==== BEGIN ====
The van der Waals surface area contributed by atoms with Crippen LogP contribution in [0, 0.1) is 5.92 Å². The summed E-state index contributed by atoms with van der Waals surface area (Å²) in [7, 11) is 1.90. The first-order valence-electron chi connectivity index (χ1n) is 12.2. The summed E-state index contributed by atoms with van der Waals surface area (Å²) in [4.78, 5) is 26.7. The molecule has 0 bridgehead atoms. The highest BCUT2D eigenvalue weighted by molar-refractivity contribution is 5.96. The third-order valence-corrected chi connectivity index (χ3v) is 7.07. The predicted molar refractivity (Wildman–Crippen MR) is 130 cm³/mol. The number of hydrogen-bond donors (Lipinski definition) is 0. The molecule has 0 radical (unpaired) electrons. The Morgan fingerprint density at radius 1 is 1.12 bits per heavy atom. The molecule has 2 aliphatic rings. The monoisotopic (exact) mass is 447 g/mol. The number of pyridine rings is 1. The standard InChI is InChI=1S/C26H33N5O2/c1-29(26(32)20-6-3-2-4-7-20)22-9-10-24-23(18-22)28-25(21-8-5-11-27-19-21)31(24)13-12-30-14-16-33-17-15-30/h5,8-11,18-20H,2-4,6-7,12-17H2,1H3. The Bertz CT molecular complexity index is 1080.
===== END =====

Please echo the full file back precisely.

The van der Waals surface area contributed by atoms with Crippen LogP contribution in [0, 0.1) is 5.92 Å². The summed E-state index contributed by atoms with van der Waals surface area (Å²) in [7, 11) is 1.90. The first-order valence-electron chi connectivity index (χ1n) is 12.2. The summed E-state index contributed by atoms with van der Waals surface area (Å²) in [4.78, 5) is 26.7. The molecule has 0 bridgehead atoms. The highest BCUT2D eigenvalue weighted by molar-refractivity contribution is 5.96. The third-order valence-corrected chi connectivity index (χ3v) is 7.07. The predicted molar refractivity (Wildman–Crippen MR) is 130 cm³/mol. The number of hydrogen-bond donors (Lipinski definition) is 0. The molecule has 0 radical (unpaired) electrons. The Morgan fingerprint density at radius 1 is 1.12 bits per heavy atom. The molecule has 2 aliphatic rings. The monoisotopic (exact) mass is 447 g/mol. The number of pyridine rings is 1. The standard InChI is InChI=1S/C26H33N5O2/c1-29(26(32)20-6-3-2-4-7-20)22-9-10-24-23(18-22)28-25(21-8-5-11-27-19-21)31(24)13-12-30-14-16-33-17-15-30/h5,8-11,18-20H,2-4,6-7,12-17H2,1H3. The Bertz CT molecular complexity index is 1080.